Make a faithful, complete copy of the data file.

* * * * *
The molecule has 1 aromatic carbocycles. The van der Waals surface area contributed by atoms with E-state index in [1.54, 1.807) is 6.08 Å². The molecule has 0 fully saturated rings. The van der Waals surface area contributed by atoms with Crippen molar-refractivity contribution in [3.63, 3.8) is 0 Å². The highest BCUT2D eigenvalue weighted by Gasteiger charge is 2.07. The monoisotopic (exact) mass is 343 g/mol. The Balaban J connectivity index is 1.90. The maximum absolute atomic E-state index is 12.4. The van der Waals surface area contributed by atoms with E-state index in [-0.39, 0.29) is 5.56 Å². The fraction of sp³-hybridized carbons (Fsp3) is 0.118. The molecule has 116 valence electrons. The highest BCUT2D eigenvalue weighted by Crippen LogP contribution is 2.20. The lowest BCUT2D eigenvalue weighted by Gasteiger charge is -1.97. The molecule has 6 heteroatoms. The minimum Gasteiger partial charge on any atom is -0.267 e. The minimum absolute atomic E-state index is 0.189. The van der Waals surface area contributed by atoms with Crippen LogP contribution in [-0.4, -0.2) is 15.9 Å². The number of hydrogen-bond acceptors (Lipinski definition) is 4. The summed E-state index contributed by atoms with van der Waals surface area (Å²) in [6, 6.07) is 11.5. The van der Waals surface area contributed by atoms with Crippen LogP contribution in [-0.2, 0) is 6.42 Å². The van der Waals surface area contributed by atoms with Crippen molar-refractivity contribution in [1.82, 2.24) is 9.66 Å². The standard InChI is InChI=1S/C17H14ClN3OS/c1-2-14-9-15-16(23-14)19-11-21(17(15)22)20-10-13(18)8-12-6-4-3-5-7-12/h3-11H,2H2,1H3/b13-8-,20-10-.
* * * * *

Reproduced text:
The molecule has 1 aromatic carbocycles. The van der Waals surface area contributed by atoms with E-state index in [1.54, 1.807) is 6.08 Å². The molecule has 0 fully saturated rings. The van der Waals surface area contributed by atoms with Crippen molar-refractivity contribution in [3.63, 3.8) is 0 Å². The highest BCUT2D eigenvalue weighted by Gasteiger charge is 2.07. The monoisotopic (exact) mass is 343 g/mol. The Balaban J connectivity index is 1.90. The maximum absolute atomic E-state index is 12.4. The van der Waals surface area contributed by atoms with E-state index in [-0.39, 0.29) is 5.56 Å². The fraction of sp³-hybridized carbons (Fsp3) is 0.118. The molecule has 116 valence electrons. The highest BCUT2D eigenvalue weighted by Crippen LogP contribution is 2.20. The lowest BCUT2D eigenvalue weighted by Gasteiger charge is -1.97. The molecule has 6 heteroatoms. The minimum Gasteiger partial charge on any atom is -0.267 e. The minimum absolute atomic E-state index is 0.189. The van der Waals surface area contributed by atoms with Crippen LogP contribution in [-0.4, -0.2) is 15.9 Å². The number of hydrogen-bond acceptors (Lipinski definition) is 4. The summed E-state index contributed by atoms with van der Waals surface area (Å²) in [6, 6.07) is 11.5. The van der Waals surface area contributed by atoms with Crippen LogP contribution in [-0.2, 0) is 6.42 Å². The van der Waals surface area contributed by atoms with Crippen molar-refractivity contribution in [1.82, 2.24) is 9.66 Å². The standard InChI is InChI=1S/C17H14ClN3OS/c1-2-14-9-15-16(23-14)19-11-21(17(15)22)20-10-13(18)8-12-6-4-3-5-7-12/h3-11H,2H2,1H3/b13-8-,20-10-.